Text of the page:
Field trips can be some of the most enjoyable times during childhood.
They offer a day out of the classroom to pretend to learn, hang out with your friends, and buy a non-packed lunch (if you could be so lucky to receive some cash).
But in the case of the kindergarten class featured in Aussie zom-com Little Monsters, an outbreak of zombies could prove deadly for this field trip.
Director Abe Forsythe, whose credits include the TV series’ Laid and Fireflies, delivers the blood-soaked goods with this charming small-budget romp. What begins as an exploration on maturity for recently single Dave (Alexander England) transforms into a cabin-fever-style fight for survival.
Dave, a kindergarten class, his nephew Felix (adorably portrayed by Diesel La Torraca), their teacher Miss Caroline (a wonderful Lupita Nyong’o) and a Wiggles-esque children’s entertainer that hides a dark side (Josh Gad), band together to survive a horde of zombies that have escaped a mysterious U.S. testing facility.
Their barricading in a gift shop forcing Dave to come to terms with his readiness to be a father while also allowing Miss Caroline to prove how terrifying she is when push comes to shove. If you thought Arnie was a scary kindergarten teacher, then beware of Miss Caroline. This mother goose has got retractable fangs.
Forsythe forces Little Monsters into a corner by setting a large part of the film within the gift shop. The film finds (and creates) any reason for Dave and co. to leave the safety of the shop. The result of this exposing trite dialogue (please can horror films be done with characters being forced to treat inconvenient illnesses by searching for medicine) that finds the film un-organically force itself into situations so it can illicit tension.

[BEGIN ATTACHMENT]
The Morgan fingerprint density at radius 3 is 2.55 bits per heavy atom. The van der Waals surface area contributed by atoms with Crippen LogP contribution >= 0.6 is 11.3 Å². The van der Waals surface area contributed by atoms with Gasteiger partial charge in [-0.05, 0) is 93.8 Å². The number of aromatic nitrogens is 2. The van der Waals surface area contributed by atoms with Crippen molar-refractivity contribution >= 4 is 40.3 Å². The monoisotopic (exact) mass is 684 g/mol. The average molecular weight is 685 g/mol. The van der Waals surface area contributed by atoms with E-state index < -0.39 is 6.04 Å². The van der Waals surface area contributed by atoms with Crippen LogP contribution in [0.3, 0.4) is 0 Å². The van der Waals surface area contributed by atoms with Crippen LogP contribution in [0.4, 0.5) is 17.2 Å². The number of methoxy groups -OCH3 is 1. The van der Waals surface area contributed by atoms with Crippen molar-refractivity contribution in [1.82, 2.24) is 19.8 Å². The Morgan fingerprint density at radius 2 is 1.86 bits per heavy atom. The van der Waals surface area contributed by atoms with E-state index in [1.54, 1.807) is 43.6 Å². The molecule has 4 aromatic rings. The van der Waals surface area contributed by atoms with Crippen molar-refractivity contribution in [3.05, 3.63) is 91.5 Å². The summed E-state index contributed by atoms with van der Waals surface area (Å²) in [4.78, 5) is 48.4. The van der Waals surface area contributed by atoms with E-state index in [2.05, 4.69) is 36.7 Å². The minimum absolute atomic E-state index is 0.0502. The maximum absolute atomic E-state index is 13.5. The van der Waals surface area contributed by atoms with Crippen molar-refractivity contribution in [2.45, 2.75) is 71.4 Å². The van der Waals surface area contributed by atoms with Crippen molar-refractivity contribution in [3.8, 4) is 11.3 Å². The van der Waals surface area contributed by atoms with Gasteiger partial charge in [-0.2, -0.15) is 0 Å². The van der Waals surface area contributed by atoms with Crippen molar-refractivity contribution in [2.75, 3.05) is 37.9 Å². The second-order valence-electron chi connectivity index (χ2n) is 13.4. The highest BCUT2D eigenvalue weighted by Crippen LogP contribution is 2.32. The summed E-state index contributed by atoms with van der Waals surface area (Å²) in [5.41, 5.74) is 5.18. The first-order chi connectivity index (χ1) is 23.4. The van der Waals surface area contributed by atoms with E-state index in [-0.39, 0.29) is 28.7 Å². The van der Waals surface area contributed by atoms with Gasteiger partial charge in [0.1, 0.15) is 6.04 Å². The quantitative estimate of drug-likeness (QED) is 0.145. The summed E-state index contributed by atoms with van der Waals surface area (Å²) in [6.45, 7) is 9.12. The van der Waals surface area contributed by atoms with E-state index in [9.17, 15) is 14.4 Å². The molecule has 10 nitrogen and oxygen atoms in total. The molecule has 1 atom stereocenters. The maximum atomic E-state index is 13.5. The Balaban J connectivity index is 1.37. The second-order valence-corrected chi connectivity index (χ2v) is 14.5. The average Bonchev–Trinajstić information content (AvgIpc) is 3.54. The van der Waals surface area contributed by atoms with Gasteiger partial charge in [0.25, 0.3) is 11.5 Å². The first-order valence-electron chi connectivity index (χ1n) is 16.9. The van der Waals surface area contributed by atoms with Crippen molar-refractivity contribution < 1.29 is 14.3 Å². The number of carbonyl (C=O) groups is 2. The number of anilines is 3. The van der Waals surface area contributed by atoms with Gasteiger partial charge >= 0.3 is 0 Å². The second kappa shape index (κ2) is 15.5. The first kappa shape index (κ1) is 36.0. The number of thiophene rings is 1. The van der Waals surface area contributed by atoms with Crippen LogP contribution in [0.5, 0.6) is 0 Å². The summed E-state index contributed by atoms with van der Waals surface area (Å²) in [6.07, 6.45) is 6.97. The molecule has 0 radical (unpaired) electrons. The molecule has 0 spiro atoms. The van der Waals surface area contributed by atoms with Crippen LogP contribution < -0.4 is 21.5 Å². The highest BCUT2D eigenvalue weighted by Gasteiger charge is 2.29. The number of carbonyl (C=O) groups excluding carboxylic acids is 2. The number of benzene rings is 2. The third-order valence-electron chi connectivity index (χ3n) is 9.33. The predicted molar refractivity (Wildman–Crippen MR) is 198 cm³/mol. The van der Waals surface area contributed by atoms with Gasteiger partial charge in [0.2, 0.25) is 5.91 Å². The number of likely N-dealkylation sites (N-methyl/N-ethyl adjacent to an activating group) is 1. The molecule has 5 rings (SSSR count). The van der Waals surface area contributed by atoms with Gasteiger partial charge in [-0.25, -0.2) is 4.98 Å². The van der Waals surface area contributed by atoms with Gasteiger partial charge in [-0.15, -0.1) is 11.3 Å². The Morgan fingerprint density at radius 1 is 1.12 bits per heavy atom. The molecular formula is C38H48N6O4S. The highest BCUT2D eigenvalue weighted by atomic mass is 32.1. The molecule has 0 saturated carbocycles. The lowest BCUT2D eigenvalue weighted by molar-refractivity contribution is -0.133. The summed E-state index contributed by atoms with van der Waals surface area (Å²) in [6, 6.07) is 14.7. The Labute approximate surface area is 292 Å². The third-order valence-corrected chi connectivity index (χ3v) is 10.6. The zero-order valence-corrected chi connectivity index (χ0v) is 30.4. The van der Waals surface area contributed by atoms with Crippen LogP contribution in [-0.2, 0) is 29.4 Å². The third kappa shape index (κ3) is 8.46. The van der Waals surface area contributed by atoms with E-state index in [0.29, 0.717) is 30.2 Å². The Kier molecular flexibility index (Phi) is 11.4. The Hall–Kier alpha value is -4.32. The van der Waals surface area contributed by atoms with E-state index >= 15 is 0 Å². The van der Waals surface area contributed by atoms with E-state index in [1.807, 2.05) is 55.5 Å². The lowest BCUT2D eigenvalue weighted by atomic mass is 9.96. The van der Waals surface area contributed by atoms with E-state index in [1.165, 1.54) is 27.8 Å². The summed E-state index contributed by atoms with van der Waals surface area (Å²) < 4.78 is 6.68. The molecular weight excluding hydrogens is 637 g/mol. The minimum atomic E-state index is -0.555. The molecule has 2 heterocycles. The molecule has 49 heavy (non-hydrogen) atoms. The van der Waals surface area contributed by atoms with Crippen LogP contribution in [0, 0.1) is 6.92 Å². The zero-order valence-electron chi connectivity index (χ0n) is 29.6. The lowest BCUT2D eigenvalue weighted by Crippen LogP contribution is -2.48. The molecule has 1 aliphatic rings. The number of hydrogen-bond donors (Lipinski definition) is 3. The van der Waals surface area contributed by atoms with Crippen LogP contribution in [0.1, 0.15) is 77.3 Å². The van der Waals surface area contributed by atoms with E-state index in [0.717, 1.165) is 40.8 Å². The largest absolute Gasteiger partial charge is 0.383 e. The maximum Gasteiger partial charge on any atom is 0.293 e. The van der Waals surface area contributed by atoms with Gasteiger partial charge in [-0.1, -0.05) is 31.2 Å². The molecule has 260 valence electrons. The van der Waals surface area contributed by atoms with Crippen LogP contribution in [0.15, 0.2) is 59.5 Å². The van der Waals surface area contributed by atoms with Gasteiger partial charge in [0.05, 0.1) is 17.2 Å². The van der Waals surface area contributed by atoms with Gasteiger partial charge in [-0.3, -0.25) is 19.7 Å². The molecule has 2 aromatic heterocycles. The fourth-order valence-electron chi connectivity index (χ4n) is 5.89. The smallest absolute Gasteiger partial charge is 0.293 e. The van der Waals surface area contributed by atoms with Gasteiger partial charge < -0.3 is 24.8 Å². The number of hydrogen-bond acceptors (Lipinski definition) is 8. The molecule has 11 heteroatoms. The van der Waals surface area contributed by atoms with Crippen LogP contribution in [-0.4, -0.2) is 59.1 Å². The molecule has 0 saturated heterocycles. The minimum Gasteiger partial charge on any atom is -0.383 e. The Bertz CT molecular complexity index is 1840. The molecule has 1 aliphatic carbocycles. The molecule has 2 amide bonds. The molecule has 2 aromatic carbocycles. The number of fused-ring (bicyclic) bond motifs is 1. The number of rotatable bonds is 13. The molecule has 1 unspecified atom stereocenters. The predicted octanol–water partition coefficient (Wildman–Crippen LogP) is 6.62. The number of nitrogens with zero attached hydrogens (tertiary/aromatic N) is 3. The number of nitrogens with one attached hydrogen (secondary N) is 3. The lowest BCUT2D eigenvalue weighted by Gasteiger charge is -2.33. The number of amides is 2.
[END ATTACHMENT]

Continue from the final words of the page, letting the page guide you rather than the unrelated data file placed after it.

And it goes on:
The fear stakes never pay off due to Forsythe’s hesitance to display gratuitous violence – cutting away before showing any gruesomeness – in addition to the non-threatening nature of the slow-moving, brain-dead zombies. This can also be said about the numbskull U.S. Military and their unnecessary involvement within the film.
Underwhelming violence aside, Little Monsters works at a character level thanks to a talented slew of actors who bring the humour. Nyong’o is the saving grace of Little Monsters. She conducts the duality of her character with aplomb and her rendition of a certain banger – featuring heavily throughout – is sure to delight even the biggest of haters. It may be surprising to hear that music has such a considerable impact on the film, but its inclusion adds some welcome personality.
Despite some narrative shortcomings, Little Monsters is a cute romp that signals a promising future for Australian genre flicks.
Originally, the producers couldn’t get the rights to use Taylor Swift’s “Shake it Off” in the film, as they were denied by the record label. Lupita Nyong’o is a big fan of the song and saw it as pivotal part of the screenplay, which led her to personally get in touch with Swift to explain why the song was important to her and the narrative, after which Swift granted her the rights.
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